Peter Phillips began recording Josquin with the Tallis Scholars in 1986, this ninth CD bringing the sequence to a radiant close. Phillips reveals in the booklet that he’d always avoided planning long sequences of recordings, worrying that individual releases would struggle to make an impact. He made an exception for Josquin on the grounds that this extraordinary composer “refused to do the same thing twice,” each of the composer’s 18 mass settings having a distinct character. Musical notation is one of western civilisation’s greatest achievements, and that this music can be performed today still floors me. Timothy Symons’ performing editions of two of the works on this disc can be downloaded from Gimmell’s website. Have a look; even if you’re not a fluent score reader, there’s something otherworldly about Josquin’s ability to summon such rich textures from just four vocal lines. That the Tallis Scholars’ performance is faultless is a given, and there’s such warmth and expression to their singing. The Missa Hercules Dux Ferrarie neatly incorporates an eight note melody derived from the syllables of the formal name of Duke Ercole I d’Este of Ferrara, who employed Josquin in 1503. Josquin flatters his patron further by stating the theme 12 times during the mass’s five movements, an obsequious in-joke referencing the 12 labours of Hercules. It’s fun to know, but not a prerequisite to enjoying the music, movements like the little “Hosanna I” exuberant bursts of vibrant polyphony.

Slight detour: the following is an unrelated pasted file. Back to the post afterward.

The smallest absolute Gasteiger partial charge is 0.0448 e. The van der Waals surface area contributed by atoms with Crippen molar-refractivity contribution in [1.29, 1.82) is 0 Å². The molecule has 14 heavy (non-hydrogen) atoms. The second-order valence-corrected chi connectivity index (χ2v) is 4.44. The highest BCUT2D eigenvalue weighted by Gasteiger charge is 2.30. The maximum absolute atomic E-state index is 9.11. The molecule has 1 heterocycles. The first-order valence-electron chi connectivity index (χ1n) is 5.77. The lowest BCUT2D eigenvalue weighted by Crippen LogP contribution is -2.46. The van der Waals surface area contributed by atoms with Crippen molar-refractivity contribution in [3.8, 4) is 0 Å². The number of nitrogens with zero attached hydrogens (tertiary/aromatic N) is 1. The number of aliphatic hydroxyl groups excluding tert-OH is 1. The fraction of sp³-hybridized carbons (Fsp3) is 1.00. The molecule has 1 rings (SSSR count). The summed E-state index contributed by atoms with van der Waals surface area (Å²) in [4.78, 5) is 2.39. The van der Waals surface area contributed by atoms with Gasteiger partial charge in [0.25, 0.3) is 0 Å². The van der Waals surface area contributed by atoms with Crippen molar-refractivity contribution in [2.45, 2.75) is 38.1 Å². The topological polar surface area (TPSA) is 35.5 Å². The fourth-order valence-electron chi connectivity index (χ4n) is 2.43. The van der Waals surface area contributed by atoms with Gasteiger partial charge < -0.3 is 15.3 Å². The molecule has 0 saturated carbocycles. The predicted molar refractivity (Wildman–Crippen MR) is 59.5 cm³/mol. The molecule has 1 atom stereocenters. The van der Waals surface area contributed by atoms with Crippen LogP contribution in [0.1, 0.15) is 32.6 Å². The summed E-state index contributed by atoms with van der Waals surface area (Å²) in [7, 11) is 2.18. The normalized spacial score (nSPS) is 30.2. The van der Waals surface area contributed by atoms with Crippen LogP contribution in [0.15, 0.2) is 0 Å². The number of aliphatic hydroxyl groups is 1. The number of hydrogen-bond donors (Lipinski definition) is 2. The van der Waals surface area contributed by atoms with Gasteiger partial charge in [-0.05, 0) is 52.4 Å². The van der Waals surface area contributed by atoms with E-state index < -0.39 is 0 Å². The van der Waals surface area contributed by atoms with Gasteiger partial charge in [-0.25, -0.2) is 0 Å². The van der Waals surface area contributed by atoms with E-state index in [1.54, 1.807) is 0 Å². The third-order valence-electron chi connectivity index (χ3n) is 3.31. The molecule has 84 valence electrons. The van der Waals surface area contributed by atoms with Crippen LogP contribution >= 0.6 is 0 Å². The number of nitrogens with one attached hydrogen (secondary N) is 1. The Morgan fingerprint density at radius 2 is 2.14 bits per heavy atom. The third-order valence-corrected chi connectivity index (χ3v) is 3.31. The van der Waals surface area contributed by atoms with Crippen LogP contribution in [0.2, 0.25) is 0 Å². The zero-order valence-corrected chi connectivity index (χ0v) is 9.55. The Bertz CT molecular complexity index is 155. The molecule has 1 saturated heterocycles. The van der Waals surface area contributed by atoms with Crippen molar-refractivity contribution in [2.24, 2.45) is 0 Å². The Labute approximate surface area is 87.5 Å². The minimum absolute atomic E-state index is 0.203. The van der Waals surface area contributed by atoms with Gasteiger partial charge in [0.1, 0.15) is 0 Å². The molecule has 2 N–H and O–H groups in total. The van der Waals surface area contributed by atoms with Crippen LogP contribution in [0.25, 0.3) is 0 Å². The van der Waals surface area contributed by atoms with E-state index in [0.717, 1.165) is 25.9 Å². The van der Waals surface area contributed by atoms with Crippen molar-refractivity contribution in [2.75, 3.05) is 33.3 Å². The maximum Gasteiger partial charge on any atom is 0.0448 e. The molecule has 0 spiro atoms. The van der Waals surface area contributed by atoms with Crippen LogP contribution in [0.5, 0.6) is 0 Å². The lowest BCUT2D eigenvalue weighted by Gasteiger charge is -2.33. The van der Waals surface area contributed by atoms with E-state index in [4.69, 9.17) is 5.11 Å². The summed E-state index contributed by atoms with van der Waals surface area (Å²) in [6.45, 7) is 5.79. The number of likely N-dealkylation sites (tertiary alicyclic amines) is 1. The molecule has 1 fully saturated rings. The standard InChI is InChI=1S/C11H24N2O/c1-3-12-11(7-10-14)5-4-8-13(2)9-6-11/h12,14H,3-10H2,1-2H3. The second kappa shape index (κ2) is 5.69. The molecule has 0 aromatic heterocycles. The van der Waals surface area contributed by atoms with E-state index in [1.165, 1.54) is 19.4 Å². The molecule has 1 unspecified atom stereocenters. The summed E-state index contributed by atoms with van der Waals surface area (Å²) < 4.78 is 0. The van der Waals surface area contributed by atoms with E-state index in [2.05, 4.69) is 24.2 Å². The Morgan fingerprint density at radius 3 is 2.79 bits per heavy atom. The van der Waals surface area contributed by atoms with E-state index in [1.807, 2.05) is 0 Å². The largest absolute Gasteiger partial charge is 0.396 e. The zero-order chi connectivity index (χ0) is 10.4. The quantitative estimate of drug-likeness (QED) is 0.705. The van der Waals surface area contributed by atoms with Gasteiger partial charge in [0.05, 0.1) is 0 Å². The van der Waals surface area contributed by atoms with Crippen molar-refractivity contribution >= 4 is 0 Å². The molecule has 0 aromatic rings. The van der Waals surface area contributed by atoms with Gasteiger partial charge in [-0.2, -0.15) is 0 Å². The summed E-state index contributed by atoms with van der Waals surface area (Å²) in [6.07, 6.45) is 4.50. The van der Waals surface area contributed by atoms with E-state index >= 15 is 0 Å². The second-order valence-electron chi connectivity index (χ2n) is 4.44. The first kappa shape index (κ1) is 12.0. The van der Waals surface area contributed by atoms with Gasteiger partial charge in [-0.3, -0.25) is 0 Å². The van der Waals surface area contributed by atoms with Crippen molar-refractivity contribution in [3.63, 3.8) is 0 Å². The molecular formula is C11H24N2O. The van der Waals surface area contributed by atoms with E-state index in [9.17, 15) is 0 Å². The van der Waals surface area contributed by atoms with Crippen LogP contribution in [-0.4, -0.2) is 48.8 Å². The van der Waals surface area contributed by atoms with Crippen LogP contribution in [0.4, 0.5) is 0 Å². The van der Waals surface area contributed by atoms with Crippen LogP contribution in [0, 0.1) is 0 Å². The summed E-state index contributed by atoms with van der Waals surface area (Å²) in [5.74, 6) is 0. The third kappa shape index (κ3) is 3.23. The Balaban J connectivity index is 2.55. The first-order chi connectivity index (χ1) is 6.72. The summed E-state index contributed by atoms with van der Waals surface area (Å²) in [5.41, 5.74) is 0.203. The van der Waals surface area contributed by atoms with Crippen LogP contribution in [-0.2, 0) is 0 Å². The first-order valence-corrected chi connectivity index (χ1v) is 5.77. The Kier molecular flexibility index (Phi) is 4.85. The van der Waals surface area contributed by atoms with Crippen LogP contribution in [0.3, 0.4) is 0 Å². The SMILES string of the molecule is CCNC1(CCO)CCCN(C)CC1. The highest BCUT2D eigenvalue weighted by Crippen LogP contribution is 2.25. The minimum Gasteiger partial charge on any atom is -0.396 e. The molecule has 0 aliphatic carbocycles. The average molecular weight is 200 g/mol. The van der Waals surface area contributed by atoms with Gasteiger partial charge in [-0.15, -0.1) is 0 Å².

The Missa Faysant regretz makes inventive, near-obsessive use of a four-note motto, Josquin’s technical wizardy never occluding the work’s expressive punch. Phillips’ singers revel in Josquin’s drawn out cadences, the four lines gradually coalescing on a single unison note. The shorter Missa D'ung aultre amer is less florid, Josquin taking inspiration from a chanson by Ockeghem. Final episodes of long running series aren’t usually this involving, and in a week where few of us have had much sleep, this disc will offer consolation and comfort. Immaculately produced, with scholarly notes and full translations.

tabea demus earwormOhrwurm Tabea Debus (recorders), with Johnathan Rees (viola da gamba), Alex McCartney (theorbo & guitar) (Delphian)

Yes, recorders in the plural: the young German recorder player Tabea Debus uses seven different instruments on this album, an entertaining exploration of 17th and 18th century catchiness, of tunes that embed themselves in listeners’ brains. It’s easy to forget how expressive the recorder can be. Debus applies just enough vibrato, her leaps and slurs are so characterful. She judges the opening of an extract drawn from Marin Marais’ Les folies d’Espagne to perfection, the upward jumps immaculate but never mechanical. Debus approaches everything she tackles in the same thoughtful way, whether it’s a Handel aria or Scots folk tune. She also throws in two contemporary commissions for solo recorder: Freya Waley-Cohen’s Caffeine is a hyperactive, coffee-fuelled baroque rondo, while Gareth Moorcraft’s Diaries of the Early Worm, based on snatches of medieval troubadour songs, ties itself in knots then collapses in a heap.

Handel is represented by “Laschia ch-io pianga” from Rinaldo, nicely accompanied by Jonathan Rees on viola da gamba with Alex McCartney on theorbo, and a sprightly jig from Siroe. Faster dance numbers include an athletic fandango by Antonia Soler and the anonymous Vustros ojos tienen d’amor, so tantalisingly brief that you’re compelled to press the repeat button. It’s all fun, and that you’re still humming the tunes for hours afterwards shouldn’t upset anyone.

@GrahamRickson